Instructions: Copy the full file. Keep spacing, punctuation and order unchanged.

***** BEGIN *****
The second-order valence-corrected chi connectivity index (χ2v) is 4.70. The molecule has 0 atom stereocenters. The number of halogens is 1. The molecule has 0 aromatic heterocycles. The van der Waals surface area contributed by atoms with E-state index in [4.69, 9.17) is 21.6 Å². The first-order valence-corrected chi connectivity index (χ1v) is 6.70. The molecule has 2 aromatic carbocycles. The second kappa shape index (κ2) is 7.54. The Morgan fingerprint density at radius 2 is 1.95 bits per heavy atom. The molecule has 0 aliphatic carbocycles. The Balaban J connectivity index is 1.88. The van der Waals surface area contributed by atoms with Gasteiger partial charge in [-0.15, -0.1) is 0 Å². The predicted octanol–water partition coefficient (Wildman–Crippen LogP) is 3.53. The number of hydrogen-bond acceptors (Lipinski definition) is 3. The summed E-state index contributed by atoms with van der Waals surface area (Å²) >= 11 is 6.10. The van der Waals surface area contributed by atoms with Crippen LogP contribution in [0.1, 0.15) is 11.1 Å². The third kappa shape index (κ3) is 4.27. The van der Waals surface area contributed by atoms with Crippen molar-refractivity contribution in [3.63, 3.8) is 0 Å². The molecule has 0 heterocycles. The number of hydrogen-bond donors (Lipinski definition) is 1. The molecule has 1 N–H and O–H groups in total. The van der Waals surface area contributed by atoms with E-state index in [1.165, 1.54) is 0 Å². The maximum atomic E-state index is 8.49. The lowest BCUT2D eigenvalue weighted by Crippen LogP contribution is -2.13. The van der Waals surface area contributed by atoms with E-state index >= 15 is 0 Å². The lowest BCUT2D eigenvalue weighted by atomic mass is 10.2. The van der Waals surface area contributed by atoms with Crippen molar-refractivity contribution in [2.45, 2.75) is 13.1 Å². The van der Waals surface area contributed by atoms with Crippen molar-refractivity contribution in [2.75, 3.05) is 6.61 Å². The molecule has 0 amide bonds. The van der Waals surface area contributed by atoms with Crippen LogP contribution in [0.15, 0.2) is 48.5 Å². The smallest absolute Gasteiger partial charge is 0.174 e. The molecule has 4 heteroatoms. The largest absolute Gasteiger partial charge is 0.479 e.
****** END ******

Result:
The second-order valence-corrected chi connectivity index (χ2v) is 4.70. The molecule has 0 atom stereocenters. The number of halogens is 1. The molecule has 0 aromatic heterocycles. The van der Waals surface area contributed by atoms with E-state index in [4.69, 9.17) is 21.6 Å². The first-order valence-corrected chi connectivity index (χ1v) is 6.70. The molecule has 2 aromatic carbocycles. The second kappa shape index (κ2) is 7.54. The Morgan fingerprint density at radius 2 is 1.95 bits per heavy atom. The molecule has 0 aliphatic carbocycles. The Balaban J connectivity index is 1.88. The van der Waals surface area contributed by atoms with Gasteiger partial charge in [-0.15, -0.1) is 0 Å². The predicted octanol–water partition coefficient (Wildman–Crippen LogP) is 3.53. The number of hydrogen-bond acceptors (Lipinski definition) is 3. The summed E-state index contributed by atoms with van der Waals surface area (Å²) >= 11 is 6.10. The van der Waals surface area contributed by atoms with Crippen LogP contribution in [0.1, 0.15) is 11.1 Å². The third kappa shape index (κ3) is 4.27. The van der Waals surface area contributed by atoms with Crippen molar-refractivity contribution in [3.63, 3.8) is 0 Å². The molecule has 0 heterocycles. The number of hydrogen-bond donors (Lipinski definition) is 1. The molecule has 1 N–H and O–H groups in total. The van der Waals surface area contributed by atoms with E-state index in [1.165, 1.54) is 0 Å². The maximum atomic E-state index is 8.49. The lowest BCUT2D eigenvalue weighted by Crippen LogP contribution is -2.13. The van der Waals surface area contributed by atoms with E-state index >= 15 is 0 Å². The lowest BCUT2D eigenvalue weighted by atomic mass is 10.2. The van der Waals surface area contributed by atoms with Crippen molar-refractivity contribution in [2.45, 2.75) is 13.1 Å². The van der Waals surface area contributed by atoms with Crippen molar-refractivity contribution in [2.75, 3.05) is 6.61 Å². The molecule has 0 amide bonds. The van der Waals surface area contributed by atoms with Crippen LogP contribution in [0.15, 0.2) is 48.5 Å². The smallest absolute Gasteiger partial charge is 0.174 e. The molecule has 4 heteroatoms. The largest absolute Gasteiger partial charge is 0.479 e.